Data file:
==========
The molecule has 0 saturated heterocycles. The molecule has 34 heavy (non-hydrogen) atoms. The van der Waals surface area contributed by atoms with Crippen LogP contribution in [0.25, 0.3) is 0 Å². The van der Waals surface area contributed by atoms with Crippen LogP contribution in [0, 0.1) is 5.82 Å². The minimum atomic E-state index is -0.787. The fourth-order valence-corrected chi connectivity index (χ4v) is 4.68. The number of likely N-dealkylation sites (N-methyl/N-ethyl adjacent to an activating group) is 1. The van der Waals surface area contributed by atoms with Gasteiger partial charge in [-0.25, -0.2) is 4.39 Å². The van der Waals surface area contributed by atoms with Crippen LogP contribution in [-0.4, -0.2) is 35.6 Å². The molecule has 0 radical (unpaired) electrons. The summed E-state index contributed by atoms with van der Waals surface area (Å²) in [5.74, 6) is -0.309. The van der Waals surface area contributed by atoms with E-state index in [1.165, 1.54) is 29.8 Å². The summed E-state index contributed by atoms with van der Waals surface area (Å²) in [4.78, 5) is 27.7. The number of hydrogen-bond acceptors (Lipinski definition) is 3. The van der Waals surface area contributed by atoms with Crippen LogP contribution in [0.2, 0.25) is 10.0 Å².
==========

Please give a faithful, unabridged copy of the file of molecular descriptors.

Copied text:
The molecule has 0 saturated heterocycles. The molecule has 34 heavy (non-hydrogen) atoms. The van der Waals surface area contributed by atoms with Crippen LogP contribution in [0.25, 0.3) is 0 Å². The van der Waals surface area contributed by atoms with Crippen LogP contribution in [0, 0.1) is 5.82 Å². The minimum atomic E-state index is -0.787. The fourth-order valence-corrected chi connectivity index (χ4v) is 4.68. The number of likely N-dealkylation sites (N-methyl/N-ethyl adjacent to an activating group) is 1. The van der Waals surface area contributed by atoms with Gasteiger partial charge in [-0.25, -0.2) is 4.39 Å². The van der Waals surface area contributed by atoms with Crippen LogP contribution in [-0.4, -0.2) is 35.6 Å². The molecule has 0 radical (unpaired) electrons. The summed E-state index contributed by atoms with van der Waals surface area (Å²) in [5.74, 6) is -0.309. The van der Waals surface area contributed by atoms with E-state index in [1.165, 1.54) is 29.8 Å². The summed E-state index contributed by atoms with van der Waals surface area (Å²) in [4.78, 5) is 27.7. The number of hydrogen-bond acceptors (Lipinski definition) is 3. The van der Waals surface area contributed by atoms with Crippen LogP contribution in [0.2, 0.25) is 10.0 Å².